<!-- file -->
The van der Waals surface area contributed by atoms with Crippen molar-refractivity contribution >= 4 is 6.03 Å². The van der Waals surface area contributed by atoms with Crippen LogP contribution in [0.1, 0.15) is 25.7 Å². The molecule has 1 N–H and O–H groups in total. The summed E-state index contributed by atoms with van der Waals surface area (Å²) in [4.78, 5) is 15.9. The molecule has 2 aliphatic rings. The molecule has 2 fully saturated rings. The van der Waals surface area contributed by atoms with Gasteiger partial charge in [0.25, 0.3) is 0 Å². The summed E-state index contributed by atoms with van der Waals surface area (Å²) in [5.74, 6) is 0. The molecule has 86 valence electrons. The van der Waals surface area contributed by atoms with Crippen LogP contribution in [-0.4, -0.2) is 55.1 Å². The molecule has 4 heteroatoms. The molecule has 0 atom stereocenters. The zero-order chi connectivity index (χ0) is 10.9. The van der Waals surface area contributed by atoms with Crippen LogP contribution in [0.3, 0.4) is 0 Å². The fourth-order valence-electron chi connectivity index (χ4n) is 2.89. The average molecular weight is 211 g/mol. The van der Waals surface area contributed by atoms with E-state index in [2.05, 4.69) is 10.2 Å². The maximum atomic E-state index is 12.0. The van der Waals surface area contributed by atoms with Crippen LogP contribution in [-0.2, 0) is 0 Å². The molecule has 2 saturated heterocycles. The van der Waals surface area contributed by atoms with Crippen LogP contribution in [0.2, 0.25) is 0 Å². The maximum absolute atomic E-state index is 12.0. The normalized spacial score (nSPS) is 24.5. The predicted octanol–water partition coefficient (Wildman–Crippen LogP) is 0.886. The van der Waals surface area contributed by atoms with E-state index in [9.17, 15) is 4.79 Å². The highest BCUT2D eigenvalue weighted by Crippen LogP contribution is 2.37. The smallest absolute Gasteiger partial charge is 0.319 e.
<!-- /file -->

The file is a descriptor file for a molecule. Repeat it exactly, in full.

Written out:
The van der Waals surface area contributed by atoms with Crippen molar-refractivity contribution >= 4 is 6.03 Å². The van der Waals surface area contributed by atoms with Crippen LogP contribution in [0.1, 0.15) is 25.7 Å². The molecule has 1 N–H and O–H groups in total. The summed E-state index contributed by atoms with van der Waals surface area (Å²) in [4.78, 5) is 15.9. The molecule has 2 aliphatic rings. The molecule has 2 fully saturated rings. The van der Waals surface area contributed by atoms with Gasteiger partial charge in [0.25, 0.3) is 0 Å². The summed E-state index contributed by atoms with van der Waals surface area (Å²) in [5.74, 6) is 0. The molecule has 86 valence electrons. The van der Waals surface area contributed by atoms with Crippen LogP contribution in [-0.4, -0.2) is 55.1 Å². The molecule has 4 heteroatoms. The molecule has 0 atom stereocenters. The zero-order chi connectivity index (χ0) is 10.9. The van der Waals surface area contributed by atoms with Crippen LogP contribution in [0.3, 0.4) is 0 Å². The fourth-order valence-electron chi connectivity index (χ4n) is 2.89. The average molecular weight is 211 g/mol. The van der Waals surface area contributed by atoms with E-state index in [2.05, 4.69) is 10.2 Å². The maximum atomic E-state index is 12.0. The van der Waals surface area contributed by atoms with Crippen LogP contribution in [-0.2, 0) is 0 Å². The molecule has 2 saturated heterocycles. The van der Waals surface area contributed by atoms with Crippen LogP contribution in [0.2, 0.25) is 0 Å². The maximum absolute atomic E-state index is 12.0. The normalized spacial score (nSPS) is 24.5. The predicted octanol–water partition coefficient (Wildman–Crippen LogP) is 0.886. The van der Waals surface area contributed by atoms with E-state index in [9.17, 15) is 4.79 Å². The highest BCUT2D eigenvalue weighted by Crippen LogP contribution is 2.37. The smallest absolute Gasteiger partial charge is 0.319 e.